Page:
Every year, sometimes more than once a year, vehicles are changed from one model year to the next. These changes can be minor cosmetic changes or significant changes to the way the vehicle is constructed. In the case of the 2019 Chevy Silverado and GMC Sierra, there have big changes to both vehicles from the previous 2018 model. We at Rocco’s Collision Center want Philly drivers to know what these changes are, as it can ultimately mean the difference between a safe repair and one that puts your life at risk if a technician isn’t up-to-date on these changes.
Because of these extensive changes, Ford and GMC released updated repair procures on how to repair their Silverado and Sierra vehicles for the 2019 model year. These repair procedures are vital to maintaining the warranty and safety of your repair, but most body shops will ignore them. They feel their “experience” is more important than following what the manufacturer says, and as a result, you’re left with a car that is nowhere near the way it should be. Not to mention, both the Silverado and Sierra are made with a combination of steel and aluminum materials, known as a “mixed materials strategy.” No matter what an auto body shop tells you, you cannot repair an aluminum vehicle the same way or with the same tools as a steel vehicle.
Because of the “mixed materials strategy,” the 2019 Silverado is 450 pounds lighter than the previous model. In fact, the body on the 2019 Silverado weighs 88 pounds less than the 2018 Silverado, and the 2019 Sierra is 360 pounds lighter than the previous generation. All of this plays a significant role in how your car should be repaired.
The importance of a shop knowing how to work with aluminum:
For a technician to know how to properly repair a vehicle with both aluminum and steel, it requires specific knowledge and the body shop to be equipped to handle these repairs. Not to mention, it requires the ability to perform any of the common repair procedures released by the manufacturer for your specific vehicle. These can be anything from a complete panel replacement, adhesive bonding, or mechanical rivet bonding.
Technicians also need to use tools and equipment specifically for aluminum. Body shops need to have an entirely separate aluminum downdraft cleanroom to make any aluminum repairs. You can’t just jump from repairing steel to aluminum. Even if airborne steel flakes get on a raw aluminum panel, it can cause galvanic corrosion (rust) on your car.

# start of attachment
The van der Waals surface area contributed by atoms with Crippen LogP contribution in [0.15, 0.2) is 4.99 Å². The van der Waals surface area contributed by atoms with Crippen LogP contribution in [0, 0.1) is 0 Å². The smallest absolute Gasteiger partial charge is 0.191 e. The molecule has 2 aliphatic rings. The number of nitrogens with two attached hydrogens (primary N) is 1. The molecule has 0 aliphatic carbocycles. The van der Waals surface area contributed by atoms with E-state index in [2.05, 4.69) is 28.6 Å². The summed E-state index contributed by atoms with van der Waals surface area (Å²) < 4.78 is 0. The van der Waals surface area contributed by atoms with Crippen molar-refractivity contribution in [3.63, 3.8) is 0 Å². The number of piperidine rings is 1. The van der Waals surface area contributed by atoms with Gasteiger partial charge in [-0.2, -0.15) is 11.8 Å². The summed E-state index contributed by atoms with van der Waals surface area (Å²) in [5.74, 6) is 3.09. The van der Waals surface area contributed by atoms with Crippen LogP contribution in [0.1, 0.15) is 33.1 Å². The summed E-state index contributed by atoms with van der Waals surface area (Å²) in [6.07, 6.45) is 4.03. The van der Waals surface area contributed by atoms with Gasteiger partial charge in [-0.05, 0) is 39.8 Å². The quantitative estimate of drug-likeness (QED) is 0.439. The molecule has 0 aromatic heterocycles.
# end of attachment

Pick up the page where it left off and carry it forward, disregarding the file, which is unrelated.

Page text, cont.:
Here at Rocco’s Collision Center, we want our customers to know we are aware of the amount of cars made with a combination of aluminum and steel, which is why our team of highly trained technicians can repair your car the right way. After all, shouldn’t the right way be the only way cars are repaired?
What do Chevy and GMC say about repairing the Silverado and Sierra?
For starters, the repair manual has an extensive list of repair procedures that are “the most ever seen in a GM vehicle.” This list will provide technicians with the knowledge on repairing different areas on your truck and offer different options that would call for sectioning, welding, cutting, or even removal of that part. Although the Chevy Silverado and GMC Sierra are structurally very similar, they are still different vehicles.
This is why technicians need to know different brackets will require installation, based on whether the vehicle is a GMC or Chevy, as an example. As we mentioned above, both trucks are comprised of a combination of high strength steel and aluminum, making them hundreds of pounds lighter than their 2018 models. However, the regular cab pickup does not have aluminum doors and only has steel doors. You may not know what your doors are made of, and that’s entirely okay. It’s the shop’s responsibility to proper any necessary research to know precisely what parts of the vehicle are aluminum and what parts are steel.